From the Highlands of Scotland, neo-trad folk quintet Elephant Sessions make their debut in Australia this month and och aye, you better be ready to party.
The maiden voyage Down Under for Elephant Sessions comes off the back of their 2017 sophomore album, ‘All We Have Is Now’, and mandolinist Alasdair Taylor and fiddle player Euan Smillie have some simple advice for Australian audiences about their upcoming shows.
“Grab a beer, push the chair away and have fun,” Euan says.
“It’s a party, don’t come expecting to be sitting down all night,” Alasdair says. “Prepare yourself to party.”
Elephant Sessions have earned a sturdy reputation for pumping out an infectious breed of neo-trad Scottish music that blends their contemporary sensibilities with the iconic strains of traditional Highlands folk.
Since releasing their debut album ‘The Elusive Highland Beauty’ in 2014, it’s been arm-swinging, foot-stomping party that’s seen them traverse the globe.
Having spent 2017 playing the UK and European folk festival circuits to wide acclaim, Alasdair says the band have learnt not to judge a book by its cover when it comes to live audiences.
“We certainly don’t now, but in the earlier days of the band… we’d get ourselves down before a gig about an audience we were playing that were maybe an elderly audience, or a small audience, or one that didn’t know us and you’d get all these negative thoughts in your head,” he says.
“But actually people who you might least expect [to enjoy us] get right into [it], are up for it and are going mental at the end. You could be someone who thinks you’re not a dancer and you don’t want to get up, but you might be surprised.”
Released in the middle of last year, ‘All We Have Is Now’ saw Elephant Sessions take a different approach to producing an album. “We did something different on this album that we didn’t do on the first in that we wrote a lot of music and then did a tour to trial it,” Alasdair explains.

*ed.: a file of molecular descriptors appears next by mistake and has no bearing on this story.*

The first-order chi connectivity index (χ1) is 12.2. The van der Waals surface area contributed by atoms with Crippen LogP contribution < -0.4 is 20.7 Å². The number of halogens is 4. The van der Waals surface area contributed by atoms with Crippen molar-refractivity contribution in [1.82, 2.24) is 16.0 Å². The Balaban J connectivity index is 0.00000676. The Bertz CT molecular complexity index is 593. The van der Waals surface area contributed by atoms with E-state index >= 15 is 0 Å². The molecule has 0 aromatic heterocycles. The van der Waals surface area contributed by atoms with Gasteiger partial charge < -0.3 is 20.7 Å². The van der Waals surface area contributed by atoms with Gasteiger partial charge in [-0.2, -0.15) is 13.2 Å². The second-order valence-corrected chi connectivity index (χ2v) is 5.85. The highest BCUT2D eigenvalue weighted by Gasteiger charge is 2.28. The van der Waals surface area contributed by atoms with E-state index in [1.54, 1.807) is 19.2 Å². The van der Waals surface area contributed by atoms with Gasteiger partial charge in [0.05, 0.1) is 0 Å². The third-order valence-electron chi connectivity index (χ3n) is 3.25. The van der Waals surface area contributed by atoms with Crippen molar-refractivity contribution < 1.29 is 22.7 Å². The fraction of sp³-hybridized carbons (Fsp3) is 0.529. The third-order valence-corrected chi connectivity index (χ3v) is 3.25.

“So prior to releasing the album we trialled all the material and we saw how the record reacted [sic]; what people liked, what they weren’t as into and we edited things in that sense. We changed quite a bit in the studio as well, spent a long time working on the production of it and changing bits here and there.”
With two albums, Elephant Sessions have set a new precedent for contemporary folk music infusing their own personal tastes for soul, funk and electronic music with established traditional folk sounds. “It’s quite approachable for Scottish traditional music or instrumental music; I think there’s something there for everyone,” Alasdair says.
“We think about every instrument individually, so although traditional folk bands would maybe have a tune and the lead instruments - for us the fiddle and mandolin - we’d take it away and then everyone else would just accompany.
"But we try and write in such a way where we give space for the electric guitar to play some riff or the bass to go on some nice basslines or where the drummer can show some flair.”
Elephant Sessions Tour DatesThu 15 Mar - Stag and Hunter (Newcastle)
16-18 Mar - Blue Mountains Folk Festival (NSW)
Wed 21 Mar - The Brass Monkey (Sydney)
Thu 22 Mar - Spotted Mallard (Melbourne)
23-25 Mar - Yackandandah Folk Festival (Victoria)
Wed 28 Mar - The Leadbelly (Sydney)
29-30 Mar - Bluesfest (Byron Bay)
31 Mar-2 Apr - National Folk Festival (Canberra)